The FIFA World Cup event is one of the most-highly anticipated sporting events around the globe. This year’s World Cup begins this Thursday in Brazil, promising untold revenue and economic stimulus. However, the last World Cup in South Africa could foreshadow issues to come in Brazil.
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In the city of Nelspruit, South Africa, more then 200 miles east of Johannesburg, the 2010 World Cup event in the African nation was considered a relative success. Yet for those dwelling in the Matsafeni village just outside where the Mbombela stadium (pictured) was built — where a $2 billion infusion toward the region’s infrastructure was spent — residents say that promises made to them to improve their conditions went largely unmet.
The BBC writes:
“They lied to us and betrayed us,” said Imaan Milanzi, a community liaison officer, pointing to a muddy hole in the ground surrounded by rubbish, bushes, and banana plants.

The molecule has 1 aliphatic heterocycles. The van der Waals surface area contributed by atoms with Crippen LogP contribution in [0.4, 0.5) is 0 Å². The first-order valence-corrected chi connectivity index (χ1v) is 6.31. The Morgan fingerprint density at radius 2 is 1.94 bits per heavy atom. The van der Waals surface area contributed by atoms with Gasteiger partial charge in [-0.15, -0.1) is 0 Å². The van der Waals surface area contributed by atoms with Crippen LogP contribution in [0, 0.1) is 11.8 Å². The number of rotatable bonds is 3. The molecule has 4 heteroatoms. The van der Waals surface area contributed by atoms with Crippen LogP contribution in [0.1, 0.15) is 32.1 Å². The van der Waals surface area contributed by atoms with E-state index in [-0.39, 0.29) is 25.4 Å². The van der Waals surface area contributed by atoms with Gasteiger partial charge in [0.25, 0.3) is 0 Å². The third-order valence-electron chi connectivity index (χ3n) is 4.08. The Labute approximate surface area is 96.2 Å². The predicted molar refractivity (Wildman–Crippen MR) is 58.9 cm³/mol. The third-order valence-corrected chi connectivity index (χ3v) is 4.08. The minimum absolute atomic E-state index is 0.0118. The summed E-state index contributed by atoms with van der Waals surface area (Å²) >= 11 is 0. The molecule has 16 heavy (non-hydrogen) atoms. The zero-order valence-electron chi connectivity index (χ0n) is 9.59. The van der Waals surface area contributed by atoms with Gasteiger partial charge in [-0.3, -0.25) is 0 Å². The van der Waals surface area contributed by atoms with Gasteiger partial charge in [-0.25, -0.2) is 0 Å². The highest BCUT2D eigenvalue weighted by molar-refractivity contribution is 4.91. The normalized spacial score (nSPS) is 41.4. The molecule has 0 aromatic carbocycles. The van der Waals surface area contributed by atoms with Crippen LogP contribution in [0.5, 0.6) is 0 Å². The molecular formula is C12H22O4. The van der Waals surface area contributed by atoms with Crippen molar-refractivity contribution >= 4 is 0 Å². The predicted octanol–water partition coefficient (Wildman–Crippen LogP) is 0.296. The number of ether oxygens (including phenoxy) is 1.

Half a dozen people, holding battered old plastic paint tubs, had formed a casual queue, waiting for their turn to access the borehole – their one, trickling water supply.
“Things didn’t go as planned,” said Mr Milanzi, of the local government’s redevelopment plans.
“They first promised to supply water, upgrade houses and roads. But they just built the stadium and disappeared.”
Mr. Milanzi echoes the claims of those who say that the World Cup left the Mpumalanga province in a state of despair.
As noted in the BBC report, only one of the eight World Cup stadiums, the FNB facility outside Soweto, remains financially sound.
The World Cup games did bring some change to the nation, though, such as the high-speed Gaultrain rail line that links Johannesburg, Pretoria, and the country’s major airport. There were also highway improvements and other additions, but highway tolls reveal that residents are still paying for the allegedly misused funds that helped build the framework for the event.
Still, Danny Jordan, the organizer of South Africa’s World Cup, says that the country expected far too much from the event, although he admits some overspending occurred.
The Mbombela stadium cost three times as originally estimated and scandal surrounding bad deals led to the mysterious murders of two whistle-blowers.
FIFA, the worldwide governing body of international football, has made good on promises by building mini-pitches, or sports fields, to develop the game in Brazil. Still, Mr. Milanzi warns that Brazilian officials should not blindly accept the promises made by the organization.